Thursday, January 14, 2010

2009 Retail Sales Deconstructed

The 'Helicopter Economics Investing Guide' is meant to help educate people on how to make profitable investing choices in the current economic environment. We have coined this term to describe the current monetary and fiscal policies of the U.S. government, which involve unprecedented money printing. This is the official blog of the New York Investing meetup.

U.S. retail sales for December 2009 were down 0.3%. News outlets reported this as a surprising turn of events. While I am tempted to agree with that viewpoint, it is only because there is enough inflation in the system to make retail sales look better. The retail numbers are not adjusted for price increases and this should always be kept in mind when viewing them. Higher retail numbers don't necessarily mean a better economy.

The Commerce Department reported retail sales were up 5.4% year over year. It would have been almost impossible for them to be lower, since December 2008 was when the Credit Crisis was close to its worse point. Nevertheless, three major retail categories - Electronic and Appliance Stores, Building Materials and Garden Equipment and Supplies, and Furniture and Home Furnishings - had lower sales in December 2009 than they did a year earlier. These three retail sectors are dependent on the health of the real estate market. 

So what went up to improve the numbers?  Gasoline sales rose 34% year over year and by themselves accounted for almost 50% of the total increase in the raw numbers.  This is pure inflation. It is not likely that actual gasoline use is up, especially with the Cash for Clunkers program having subsidized more fuel-efficient vehicles for American motorists.  Sales for Motor Vehicle and Parts Dealers were up 6% from 2008 and this accounted for another 19% of the increase in the yearly total. Government bailouts and stimulus programs are responsible for this increase. If you removed the inflation factor, and gasoline sales represent  only some of the inflation that might be in the numbers, and government programs that directly created higher sales, how much improvement would there have been?  Not much and there may have been none at all - so much for economic recovery.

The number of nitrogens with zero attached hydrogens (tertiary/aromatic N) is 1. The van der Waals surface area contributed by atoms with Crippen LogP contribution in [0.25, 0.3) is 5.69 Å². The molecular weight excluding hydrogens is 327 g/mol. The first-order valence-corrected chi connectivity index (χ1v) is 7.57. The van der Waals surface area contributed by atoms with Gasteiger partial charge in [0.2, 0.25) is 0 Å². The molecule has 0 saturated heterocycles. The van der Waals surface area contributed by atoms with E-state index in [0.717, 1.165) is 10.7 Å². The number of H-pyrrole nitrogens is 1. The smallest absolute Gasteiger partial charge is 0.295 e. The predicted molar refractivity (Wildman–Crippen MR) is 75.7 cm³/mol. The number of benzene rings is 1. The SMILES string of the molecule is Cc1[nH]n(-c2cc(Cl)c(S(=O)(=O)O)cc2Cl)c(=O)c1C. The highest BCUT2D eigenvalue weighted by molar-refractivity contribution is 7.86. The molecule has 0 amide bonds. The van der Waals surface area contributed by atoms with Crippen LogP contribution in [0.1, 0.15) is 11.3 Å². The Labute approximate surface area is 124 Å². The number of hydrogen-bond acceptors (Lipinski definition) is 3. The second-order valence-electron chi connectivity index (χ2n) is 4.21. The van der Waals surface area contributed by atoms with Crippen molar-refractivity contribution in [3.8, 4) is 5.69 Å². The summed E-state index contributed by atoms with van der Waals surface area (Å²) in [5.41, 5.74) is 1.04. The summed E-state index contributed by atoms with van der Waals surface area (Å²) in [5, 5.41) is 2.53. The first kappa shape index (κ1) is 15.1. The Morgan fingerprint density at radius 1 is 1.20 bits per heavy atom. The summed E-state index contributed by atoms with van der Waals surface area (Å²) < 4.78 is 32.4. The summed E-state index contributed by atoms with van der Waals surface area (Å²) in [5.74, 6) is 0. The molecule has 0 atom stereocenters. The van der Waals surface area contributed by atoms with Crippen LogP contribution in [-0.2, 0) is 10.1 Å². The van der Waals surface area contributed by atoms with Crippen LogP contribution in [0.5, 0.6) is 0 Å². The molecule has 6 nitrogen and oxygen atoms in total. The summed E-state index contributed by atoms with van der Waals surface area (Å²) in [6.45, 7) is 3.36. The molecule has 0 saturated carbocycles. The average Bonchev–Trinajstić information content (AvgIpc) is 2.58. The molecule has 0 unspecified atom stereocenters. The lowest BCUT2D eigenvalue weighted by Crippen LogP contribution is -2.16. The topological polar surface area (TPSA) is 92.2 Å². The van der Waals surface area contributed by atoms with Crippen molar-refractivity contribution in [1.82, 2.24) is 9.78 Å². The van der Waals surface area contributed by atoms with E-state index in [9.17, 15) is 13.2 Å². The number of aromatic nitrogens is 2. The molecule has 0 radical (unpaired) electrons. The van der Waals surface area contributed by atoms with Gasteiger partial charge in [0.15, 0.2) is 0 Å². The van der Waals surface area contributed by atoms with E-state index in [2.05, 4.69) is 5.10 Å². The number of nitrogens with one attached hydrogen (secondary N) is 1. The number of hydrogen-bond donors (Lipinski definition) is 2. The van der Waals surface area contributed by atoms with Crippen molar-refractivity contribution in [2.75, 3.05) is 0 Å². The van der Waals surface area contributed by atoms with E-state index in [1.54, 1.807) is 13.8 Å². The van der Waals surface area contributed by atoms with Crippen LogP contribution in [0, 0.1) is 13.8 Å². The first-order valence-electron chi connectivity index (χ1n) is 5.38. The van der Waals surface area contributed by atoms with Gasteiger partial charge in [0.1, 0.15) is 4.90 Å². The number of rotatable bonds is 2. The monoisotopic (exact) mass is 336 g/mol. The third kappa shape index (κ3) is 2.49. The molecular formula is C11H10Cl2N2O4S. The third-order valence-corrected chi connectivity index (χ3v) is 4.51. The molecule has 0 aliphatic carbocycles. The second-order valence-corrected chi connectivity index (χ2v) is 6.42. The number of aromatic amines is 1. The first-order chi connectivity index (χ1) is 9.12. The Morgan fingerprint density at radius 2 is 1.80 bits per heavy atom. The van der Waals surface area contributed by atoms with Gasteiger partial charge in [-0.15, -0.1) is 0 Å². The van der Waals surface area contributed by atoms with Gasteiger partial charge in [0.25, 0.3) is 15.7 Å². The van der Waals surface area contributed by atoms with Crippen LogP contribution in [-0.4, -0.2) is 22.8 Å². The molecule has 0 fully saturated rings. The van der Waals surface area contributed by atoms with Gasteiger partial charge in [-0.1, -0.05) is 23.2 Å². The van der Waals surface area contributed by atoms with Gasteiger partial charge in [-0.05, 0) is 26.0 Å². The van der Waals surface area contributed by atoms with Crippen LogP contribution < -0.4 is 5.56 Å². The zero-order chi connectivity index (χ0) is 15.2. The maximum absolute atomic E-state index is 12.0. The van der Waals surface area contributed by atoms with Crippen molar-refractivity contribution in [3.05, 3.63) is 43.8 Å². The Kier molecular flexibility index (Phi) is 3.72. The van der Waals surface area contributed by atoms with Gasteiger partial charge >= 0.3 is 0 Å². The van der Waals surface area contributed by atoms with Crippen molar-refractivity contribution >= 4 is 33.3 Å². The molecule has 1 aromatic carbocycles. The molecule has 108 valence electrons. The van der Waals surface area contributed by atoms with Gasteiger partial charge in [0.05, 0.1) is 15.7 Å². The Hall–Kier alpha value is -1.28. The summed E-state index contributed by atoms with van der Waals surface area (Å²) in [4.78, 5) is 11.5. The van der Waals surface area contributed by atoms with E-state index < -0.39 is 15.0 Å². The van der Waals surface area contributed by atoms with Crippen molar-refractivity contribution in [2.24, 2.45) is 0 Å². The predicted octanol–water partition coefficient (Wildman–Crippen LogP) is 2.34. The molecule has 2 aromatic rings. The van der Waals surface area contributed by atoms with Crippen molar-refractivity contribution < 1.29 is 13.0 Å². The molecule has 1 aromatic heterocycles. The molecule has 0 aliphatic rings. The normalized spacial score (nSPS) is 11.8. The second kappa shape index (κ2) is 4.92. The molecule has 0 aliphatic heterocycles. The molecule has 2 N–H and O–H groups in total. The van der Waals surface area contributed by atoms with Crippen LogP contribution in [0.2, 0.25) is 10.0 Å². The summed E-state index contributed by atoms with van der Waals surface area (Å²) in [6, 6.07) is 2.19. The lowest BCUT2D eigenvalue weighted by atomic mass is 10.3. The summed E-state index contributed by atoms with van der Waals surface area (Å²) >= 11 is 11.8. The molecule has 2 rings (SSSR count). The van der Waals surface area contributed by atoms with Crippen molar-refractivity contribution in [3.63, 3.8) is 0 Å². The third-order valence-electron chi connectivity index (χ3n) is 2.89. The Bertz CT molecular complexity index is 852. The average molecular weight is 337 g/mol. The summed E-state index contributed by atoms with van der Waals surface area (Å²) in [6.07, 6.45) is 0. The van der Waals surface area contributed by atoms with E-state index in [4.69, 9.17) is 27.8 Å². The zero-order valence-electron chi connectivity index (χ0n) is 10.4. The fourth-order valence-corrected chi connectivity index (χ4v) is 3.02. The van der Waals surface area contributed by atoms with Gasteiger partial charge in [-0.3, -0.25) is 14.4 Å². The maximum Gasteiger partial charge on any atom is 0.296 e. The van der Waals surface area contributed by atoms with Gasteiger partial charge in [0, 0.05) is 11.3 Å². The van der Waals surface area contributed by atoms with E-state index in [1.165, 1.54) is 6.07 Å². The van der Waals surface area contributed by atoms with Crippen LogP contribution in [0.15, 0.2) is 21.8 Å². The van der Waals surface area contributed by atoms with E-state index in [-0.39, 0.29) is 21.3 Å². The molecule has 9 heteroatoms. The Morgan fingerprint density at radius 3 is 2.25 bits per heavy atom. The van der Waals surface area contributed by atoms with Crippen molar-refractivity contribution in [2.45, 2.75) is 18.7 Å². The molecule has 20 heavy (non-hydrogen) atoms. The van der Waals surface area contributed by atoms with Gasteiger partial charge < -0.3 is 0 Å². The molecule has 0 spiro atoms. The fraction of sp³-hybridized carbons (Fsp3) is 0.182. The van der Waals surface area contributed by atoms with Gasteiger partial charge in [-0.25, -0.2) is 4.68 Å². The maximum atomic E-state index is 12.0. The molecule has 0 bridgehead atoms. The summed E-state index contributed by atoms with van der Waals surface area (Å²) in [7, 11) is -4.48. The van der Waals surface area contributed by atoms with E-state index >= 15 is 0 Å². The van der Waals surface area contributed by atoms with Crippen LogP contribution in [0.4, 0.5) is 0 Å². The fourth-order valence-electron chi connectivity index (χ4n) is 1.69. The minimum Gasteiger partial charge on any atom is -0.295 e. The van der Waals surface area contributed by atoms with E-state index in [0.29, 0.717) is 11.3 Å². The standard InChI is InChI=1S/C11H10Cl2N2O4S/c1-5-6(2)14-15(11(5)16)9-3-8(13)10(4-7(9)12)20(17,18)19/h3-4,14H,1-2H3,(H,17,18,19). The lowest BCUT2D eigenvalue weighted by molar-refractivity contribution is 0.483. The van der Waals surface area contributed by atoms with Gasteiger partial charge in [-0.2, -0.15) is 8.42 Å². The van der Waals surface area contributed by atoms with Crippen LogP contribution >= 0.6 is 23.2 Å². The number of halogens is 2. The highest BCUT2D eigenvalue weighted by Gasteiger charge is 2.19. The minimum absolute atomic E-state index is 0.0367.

There was one other important piece of information in the report for December that has significant ramifications. Sales at non-store retailers were up over 10% in 2009. Shifting of buying to the Internet is a strong negative for retailers doing business in physical stores, which are still struggling because of the economic downturn. This indicates that commercial lending, currently one of the major weak points in the U.S. banking system, will be even more troubled than it would have been from just the recession alone. Investors should assume more bailout money will be needed and this problem will go on longer than anticipated. However, as the retail sales report shows, government money can prop up an ailing sector of the economy, can make the economic numbers look better, and can create inflation, but it can't necessarily buy a recovery.

Disclosure: Not applicable.

NEXT: Toothless CFTC Tries to Bite Gold and Silver

Daryl Montgomery
Organizer,New York Investing meetup

This posting is editorial opinion. Like all other postings for this blog, there is no intention to endorse the purchase or sale of any security.

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